Today I took my class to Mount Vernon. We toured the house, the gardens, and the grounds. We walked to the tomb, to the wharf along the Potomac, and to the threshing barn. We visited the grist mill and the distillery.
The children carried crayons and their art journals so that they could draw some of the buildings, animals, and plants that they saw. They enjoyed the abundant honeysuckle, pausing to suck its nectar each time we passed a vine. For some, that will be the primary memory of this day.
I wore the earrings that I bought at a street market in eastern Germany five years ago. To me, they stand for structure: sturdy, combining metal, ceramic, and stone, one stacked upon the other.
I know that my image of George Washington is as much myth as truth. He may have been a shallow thinker, chosen to lead because of his height and wealth, as someone suggested to me today. But I choose to admire him for the sturdy foundation that he established as our first President, resisting military rule, autocracy--even the offer of a monarchy. I admire his creative industry in running his plantation, using innovative techniques to solve problems. I wonder at his generosity, hosting all who visited his home, hundreds of guests per year. I know little of military tactics and strategy, but I admire the way General Washington learned from his mistakes, treated his captives with dignity, and patiently used what resources he had to defeat a more powerful foe.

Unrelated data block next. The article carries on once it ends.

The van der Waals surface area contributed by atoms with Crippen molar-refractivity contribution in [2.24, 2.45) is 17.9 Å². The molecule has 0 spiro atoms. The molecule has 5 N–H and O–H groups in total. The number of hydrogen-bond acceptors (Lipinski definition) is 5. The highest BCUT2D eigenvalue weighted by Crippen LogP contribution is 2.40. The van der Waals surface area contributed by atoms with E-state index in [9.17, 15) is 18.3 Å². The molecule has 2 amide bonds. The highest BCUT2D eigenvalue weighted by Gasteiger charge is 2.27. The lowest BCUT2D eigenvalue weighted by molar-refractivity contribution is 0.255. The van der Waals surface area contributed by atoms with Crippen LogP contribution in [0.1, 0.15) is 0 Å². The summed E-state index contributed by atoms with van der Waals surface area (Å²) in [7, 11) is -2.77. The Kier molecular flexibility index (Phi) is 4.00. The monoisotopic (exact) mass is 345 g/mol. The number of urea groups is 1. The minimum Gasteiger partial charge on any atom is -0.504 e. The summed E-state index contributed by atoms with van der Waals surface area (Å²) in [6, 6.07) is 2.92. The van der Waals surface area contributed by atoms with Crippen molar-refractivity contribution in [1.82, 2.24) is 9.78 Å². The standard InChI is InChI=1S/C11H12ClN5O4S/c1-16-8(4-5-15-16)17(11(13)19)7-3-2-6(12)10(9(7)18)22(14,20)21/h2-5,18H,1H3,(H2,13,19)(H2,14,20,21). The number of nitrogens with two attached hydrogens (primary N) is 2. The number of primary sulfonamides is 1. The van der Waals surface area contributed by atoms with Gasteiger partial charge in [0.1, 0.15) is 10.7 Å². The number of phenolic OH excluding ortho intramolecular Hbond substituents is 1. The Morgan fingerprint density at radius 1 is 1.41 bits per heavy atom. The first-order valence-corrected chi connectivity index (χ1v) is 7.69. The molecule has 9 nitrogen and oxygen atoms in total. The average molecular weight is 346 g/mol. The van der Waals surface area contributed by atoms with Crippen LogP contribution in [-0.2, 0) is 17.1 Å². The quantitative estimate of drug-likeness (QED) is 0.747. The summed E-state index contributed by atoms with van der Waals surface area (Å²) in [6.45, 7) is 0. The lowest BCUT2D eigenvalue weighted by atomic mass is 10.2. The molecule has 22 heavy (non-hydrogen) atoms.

I think of him as a man grounded in the soil he farmed, seeking to create innovative structures that would stand the test of time.